***The names have been changed to protect the awesome people.***

Every drive to see Mrs. A's family in Conroe takes us through a handful of small Texas towns; Brenham, Giddings, Elgin, Montgomery, Navasota. Every time we go through, especially if the town has a Town Square with a gazebo, I expect small town festivities. Oompa bands would play, balloons would drift lazily around, small children would play tag, old people would sit quietly with an iced-tea and reminisce about the war or some store that's been closed down, there would be bar-b-que and beer and funnel cake.

Well, dammit, it never happens. Driving through these small Texas towns -shoot, probably every state's small towns- is an exercise in grave disappointment. If you're lucky you don't take the highway that goes past the housing projects, or the abandoned mill, or the Walmart. However, most of the time, they are but a small pause on the highway, never anything to consider, never anything to stop and peruse, never any reason to stay.

That is, until Stonevale.

Now, I'm changing the names of people because when Mrs. A volunteered me to help her, she didn't make them sign a waiver saying, "My assistant here is a blogger and your names are going online." So to be nice and fair and polite and litigious, it's Stonevale.

And since it felt like being caught in a John Cougar Mellencamp song, the bride and groom will be Jack and Diane (though I could have used Bubba and Susan and got a better effect.)

Anyway, off to Stonevale we go. Stonevale is about an hour away from Austin and is literally a blink on the highway. In 2002 its est. population was an Elk's Lodge member roster over 5,000. Stonevale has a certain mill/plant that keeps the town running. I wish I could say what it was because it is just an awesome tidbit. Stonevale takes about 2 minutes to drive past on the highway, about 10 minutes if you take all the side roads.

So, it's fuckin' small, ok? But before I get my hopes up about small towns and such, like always, I remind myself of Brenham and Giddings and Navasota. Towns that appear charming but always end up being depressingly unhappy almost dead places. I keep my anticipation in check. That is, until we meet the groom's sister in law. We'll call her Marcie.

Marcie was a deep voiced, thin, blond with the thickest Texas accent I'd heard in a long time. If this town had a socialite, I would have expected Marcie to be it. Her husband, we'll call him Jim because I honestly don't remember his name, is also a photographer was was instructed by Marcie -and a few other people- to stay out of Mrs. A way. Poor guy, he was so cool too. Marcie met us at the wedding hall, which was part of a fair ground that consisted of a few big buildings and what appeared to be stables for livestock when the fair was in town. It was finally nice to see the inside of one of these buildings. I always see them from highway, you know the ones; heavy industrial strength siding, long flat and wide with a few regular doors and one big almost garage door that's white. Well, inside, it was a concrete floor with a few restrooms and corkboard walls. There was a kitchen as well. They had gussied the joint up with a trellis, few hundred chairs and a few dozen long and round tables.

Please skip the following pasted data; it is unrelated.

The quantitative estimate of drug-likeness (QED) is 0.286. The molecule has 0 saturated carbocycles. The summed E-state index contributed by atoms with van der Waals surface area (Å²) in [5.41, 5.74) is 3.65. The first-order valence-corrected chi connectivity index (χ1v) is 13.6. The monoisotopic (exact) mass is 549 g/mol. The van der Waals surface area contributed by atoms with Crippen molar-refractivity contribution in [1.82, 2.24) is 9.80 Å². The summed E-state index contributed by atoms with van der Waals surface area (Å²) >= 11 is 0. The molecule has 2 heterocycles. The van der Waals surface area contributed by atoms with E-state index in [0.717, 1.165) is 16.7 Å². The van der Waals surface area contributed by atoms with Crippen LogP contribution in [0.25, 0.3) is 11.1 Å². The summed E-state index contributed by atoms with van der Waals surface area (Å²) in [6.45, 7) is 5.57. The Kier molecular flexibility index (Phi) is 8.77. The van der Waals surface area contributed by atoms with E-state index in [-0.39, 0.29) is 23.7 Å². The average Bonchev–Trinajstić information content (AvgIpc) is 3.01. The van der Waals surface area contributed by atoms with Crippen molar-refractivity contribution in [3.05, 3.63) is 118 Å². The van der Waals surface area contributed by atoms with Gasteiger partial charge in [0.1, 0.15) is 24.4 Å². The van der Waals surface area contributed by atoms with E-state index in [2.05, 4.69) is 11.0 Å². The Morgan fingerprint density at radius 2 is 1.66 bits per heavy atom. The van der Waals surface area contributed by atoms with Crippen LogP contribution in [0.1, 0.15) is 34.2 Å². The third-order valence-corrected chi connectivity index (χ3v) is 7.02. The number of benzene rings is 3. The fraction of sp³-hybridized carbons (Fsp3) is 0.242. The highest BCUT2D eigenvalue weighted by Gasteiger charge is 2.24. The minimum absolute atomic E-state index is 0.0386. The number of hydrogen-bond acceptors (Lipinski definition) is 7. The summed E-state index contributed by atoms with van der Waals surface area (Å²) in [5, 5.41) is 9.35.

But we weren't staying; Marcie whisked us to the Knights of Columbus hall. They called it the K of C and for the first few times I thought they were saying KFC. Honestly, in my head, I knew that they were making the food there so hearing KFC made just as much, if not more sense, than K OF C.

The K of C is a lodge, but off to one side, outside, a few of the groom's buddies were settin' up a fire pit to make some bar-b-que chicken. An old Texas gentleman tipped his baseball cap to us as we took some pictures, then off to the next location we went.

Jack the Groom is part of the Stonevale Volunteer Fire Department. There's no ladder designation I believe because it's the only Fire Dept. in the town. So Jack is a volunteer fire fighter and all his buddies are volunteer firefighters. Half the wedding party were firemen. If there was a fire during the wedding, it would have either burned down or you'd have had the best dressed firemen this side of Waco, and slightly inebriated.